Some people eat, sleep and chew gum, I do genealogy and write...

Sunday, February 10, 2013

Look at the bigger picture in your research

A narrow view of genealogy is just that; narrow. Too often, I see family group records and pedigrees viewed as a list of names and dates. The vast majority of the online family trees have nothing more; no sources, no photos, no stories, nothing to indicate that these genealogical name collectors have done anything more than fill in the blanks. This is not necessarily a reflection on the utility of the online genealogy programs, but rather a narrowing of the scope of genealogy as a name collecting activity rather than focusing on genealogy as family history.

But even with those who see their family history as made up of stories and photographs (when available), there is even a more important dimension; establishing the family in the historical, cultural and social background of time when they lived. A family does not pop into existence and then disappear upon death. Everyone lives in and with the background of their culture. How did they survive? Where did they work, play or go to church? What type of physical circumstances did they live in? Were they rich, poor or middle class? Did they live on a farm or in a huge city? The number of questions is likely endless but they illustrate the importance of knowing about the background of the times.

More importantly, genealogical end-of-lines are frequently caused by this lack of understanding of the context of the family. It is interesting to me as a quiz people about their families, how little they know about the history and the social context of their lives. Even some highly expert genealogists overlook simple facts such as when there were wars going on and whether or not there was an stressful economic climate such as a depression.

The only way to get this kind of insight into the lives of your ancestors is to spend time reading and studying local, regional, state or province and finally, national histories. You really need a basic understanding of the history of the country where your people lived. If they immigrated, why did they leave their home country to move to another? Were they forced to leave or did they voluntarily travel to another country?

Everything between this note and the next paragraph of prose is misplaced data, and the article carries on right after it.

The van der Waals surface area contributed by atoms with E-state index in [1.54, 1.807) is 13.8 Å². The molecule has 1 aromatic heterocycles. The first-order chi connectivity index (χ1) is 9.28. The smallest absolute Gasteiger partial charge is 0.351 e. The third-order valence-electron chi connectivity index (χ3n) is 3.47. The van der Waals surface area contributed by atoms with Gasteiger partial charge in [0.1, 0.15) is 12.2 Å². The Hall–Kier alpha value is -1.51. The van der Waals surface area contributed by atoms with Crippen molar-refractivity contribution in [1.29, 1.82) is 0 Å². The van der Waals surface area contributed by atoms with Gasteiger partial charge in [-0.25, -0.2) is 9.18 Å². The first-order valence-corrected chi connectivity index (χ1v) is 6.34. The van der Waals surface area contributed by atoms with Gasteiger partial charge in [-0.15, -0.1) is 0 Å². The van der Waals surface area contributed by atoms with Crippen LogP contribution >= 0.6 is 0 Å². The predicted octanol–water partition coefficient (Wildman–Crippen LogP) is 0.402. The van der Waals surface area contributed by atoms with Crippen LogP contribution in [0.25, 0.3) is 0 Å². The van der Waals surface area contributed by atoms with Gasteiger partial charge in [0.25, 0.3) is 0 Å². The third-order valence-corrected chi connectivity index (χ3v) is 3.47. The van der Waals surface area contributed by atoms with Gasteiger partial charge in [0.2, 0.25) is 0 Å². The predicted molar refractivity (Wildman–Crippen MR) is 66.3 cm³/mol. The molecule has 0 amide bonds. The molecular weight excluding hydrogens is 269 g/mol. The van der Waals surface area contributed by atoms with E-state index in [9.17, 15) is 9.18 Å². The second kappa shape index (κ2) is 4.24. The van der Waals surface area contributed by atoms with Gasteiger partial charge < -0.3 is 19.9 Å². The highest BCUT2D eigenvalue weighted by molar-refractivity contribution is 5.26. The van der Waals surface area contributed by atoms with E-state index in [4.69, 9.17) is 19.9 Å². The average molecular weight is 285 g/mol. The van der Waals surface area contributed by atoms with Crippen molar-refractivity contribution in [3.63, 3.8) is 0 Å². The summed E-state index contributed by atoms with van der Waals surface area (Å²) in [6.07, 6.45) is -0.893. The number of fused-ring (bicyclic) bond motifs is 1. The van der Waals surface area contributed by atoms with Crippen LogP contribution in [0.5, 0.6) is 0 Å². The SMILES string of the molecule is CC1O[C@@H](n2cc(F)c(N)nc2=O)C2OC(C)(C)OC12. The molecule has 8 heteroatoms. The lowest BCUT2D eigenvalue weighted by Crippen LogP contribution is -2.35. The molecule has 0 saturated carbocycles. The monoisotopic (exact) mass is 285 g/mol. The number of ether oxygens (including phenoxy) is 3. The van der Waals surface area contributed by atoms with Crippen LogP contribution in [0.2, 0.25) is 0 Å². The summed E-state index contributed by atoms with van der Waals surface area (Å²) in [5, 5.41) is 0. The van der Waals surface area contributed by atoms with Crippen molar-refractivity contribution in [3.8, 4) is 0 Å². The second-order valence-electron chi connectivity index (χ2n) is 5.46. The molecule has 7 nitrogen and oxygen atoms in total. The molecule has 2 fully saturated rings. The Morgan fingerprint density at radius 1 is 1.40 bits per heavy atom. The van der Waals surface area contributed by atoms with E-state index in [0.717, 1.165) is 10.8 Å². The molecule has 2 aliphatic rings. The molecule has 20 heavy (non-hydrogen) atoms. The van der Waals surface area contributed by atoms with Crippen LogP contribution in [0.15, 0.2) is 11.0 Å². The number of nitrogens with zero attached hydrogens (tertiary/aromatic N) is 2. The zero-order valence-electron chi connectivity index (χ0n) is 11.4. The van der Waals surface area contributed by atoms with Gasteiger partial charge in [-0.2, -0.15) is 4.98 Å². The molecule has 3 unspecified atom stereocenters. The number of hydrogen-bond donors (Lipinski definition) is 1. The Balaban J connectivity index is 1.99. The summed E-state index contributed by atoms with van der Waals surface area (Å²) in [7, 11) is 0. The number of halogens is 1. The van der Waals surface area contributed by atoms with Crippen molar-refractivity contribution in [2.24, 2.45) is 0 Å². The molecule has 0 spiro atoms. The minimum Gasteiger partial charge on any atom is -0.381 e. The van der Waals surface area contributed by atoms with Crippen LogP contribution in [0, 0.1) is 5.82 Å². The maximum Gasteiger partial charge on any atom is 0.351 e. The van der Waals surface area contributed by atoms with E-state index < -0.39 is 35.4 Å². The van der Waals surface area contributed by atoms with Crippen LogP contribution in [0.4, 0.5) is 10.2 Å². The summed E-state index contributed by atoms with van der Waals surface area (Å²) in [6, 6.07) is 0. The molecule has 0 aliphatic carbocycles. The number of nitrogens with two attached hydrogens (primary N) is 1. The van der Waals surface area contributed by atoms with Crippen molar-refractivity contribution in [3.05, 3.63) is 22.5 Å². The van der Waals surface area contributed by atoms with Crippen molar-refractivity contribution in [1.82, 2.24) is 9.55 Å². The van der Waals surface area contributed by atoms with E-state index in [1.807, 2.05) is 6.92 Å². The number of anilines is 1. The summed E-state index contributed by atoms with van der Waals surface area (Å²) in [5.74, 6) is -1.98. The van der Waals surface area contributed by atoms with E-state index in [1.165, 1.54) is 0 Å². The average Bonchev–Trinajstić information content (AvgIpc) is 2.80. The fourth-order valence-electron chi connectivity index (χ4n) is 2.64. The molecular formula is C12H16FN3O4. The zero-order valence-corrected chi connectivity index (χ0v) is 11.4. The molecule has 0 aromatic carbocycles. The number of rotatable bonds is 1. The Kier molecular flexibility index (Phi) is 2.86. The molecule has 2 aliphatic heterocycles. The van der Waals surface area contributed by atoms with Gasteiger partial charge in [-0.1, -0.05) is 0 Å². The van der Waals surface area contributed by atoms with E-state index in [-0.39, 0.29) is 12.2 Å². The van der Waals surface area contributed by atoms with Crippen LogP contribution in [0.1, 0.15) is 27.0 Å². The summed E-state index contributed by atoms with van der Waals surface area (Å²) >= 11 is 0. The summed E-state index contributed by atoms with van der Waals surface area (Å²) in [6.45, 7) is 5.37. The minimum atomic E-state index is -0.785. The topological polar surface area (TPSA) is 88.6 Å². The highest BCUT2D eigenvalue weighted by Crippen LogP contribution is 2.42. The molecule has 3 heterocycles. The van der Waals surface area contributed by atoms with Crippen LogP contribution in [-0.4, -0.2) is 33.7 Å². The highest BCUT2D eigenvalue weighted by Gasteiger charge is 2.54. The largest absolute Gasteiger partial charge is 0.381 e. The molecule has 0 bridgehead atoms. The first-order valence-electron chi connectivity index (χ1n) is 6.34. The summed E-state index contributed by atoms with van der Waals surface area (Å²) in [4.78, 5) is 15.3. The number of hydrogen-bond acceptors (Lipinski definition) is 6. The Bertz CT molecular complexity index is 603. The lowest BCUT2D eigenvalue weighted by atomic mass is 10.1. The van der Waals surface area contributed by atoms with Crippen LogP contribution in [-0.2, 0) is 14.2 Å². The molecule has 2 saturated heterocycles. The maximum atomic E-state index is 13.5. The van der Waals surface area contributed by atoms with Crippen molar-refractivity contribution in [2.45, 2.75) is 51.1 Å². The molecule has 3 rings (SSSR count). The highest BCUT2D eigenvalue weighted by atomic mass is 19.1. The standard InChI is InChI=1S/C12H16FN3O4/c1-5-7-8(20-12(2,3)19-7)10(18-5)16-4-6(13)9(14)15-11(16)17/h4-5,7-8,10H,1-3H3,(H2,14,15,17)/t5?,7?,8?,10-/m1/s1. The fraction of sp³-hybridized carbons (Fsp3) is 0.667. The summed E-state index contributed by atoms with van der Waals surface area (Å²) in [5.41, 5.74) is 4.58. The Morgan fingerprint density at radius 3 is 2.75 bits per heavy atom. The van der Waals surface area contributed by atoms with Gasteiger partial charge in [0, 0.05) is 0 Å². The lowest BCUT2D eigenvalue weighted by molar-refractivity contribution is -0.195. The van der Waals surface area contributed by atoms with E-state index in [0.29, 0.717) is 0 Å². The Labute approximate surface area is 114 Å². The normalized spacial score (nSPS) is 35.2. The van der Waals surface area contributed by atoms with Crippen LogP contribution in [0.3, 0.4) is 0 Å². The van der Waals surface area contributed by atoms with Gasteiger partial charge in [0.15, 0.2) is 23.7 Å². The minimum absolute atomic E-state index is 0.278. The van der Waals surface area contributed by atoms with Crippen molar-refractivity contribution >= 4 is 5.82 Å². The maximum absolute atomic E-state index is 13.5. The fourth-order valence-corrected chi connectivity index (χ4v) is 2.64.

You may not see the utility of learning all of this background information until you go through the process of learning. Lack of knowledge does not cause any visible symptoms. Many times I find the frustration people have in finding their ancestors is due to a lack of understanding of the local history. When they know how, why and when people settled in a certain area, this knowledge suggests ways to research and find the people who lived there. Otherwise, the researcher is overlooking whole categories of sources for information about their family.

Every country and political subdivision has its own list of books or publications giving the background and history of the area. For example, some of my ancestors lived in Pennsylvania and likely I still have relatives in that area. I did a search in for "History of Pennsylvania" and there were over 167,000 books and publications, many of these local histories. By being a little more specific to Bucks County, I found over 1,200, including the following book, completely digitized and free, on

Davis, W. W. H., Warren S. Ely, and John W. Jordan. History of Bucks County, Pennsylvania From the Discovery of the Delaware to the Present Time. New York: Lewis Pub. Co, 1905. <>.

Get busy and learn that history!

1 comment:

  1. I think you make a great point. For me that research comes naturally, maybe it is because I have always been driven to find out more than just dates when researching my family. Without the local history you mention it's hard to really know who our ancestors were. It's the meat on the bones!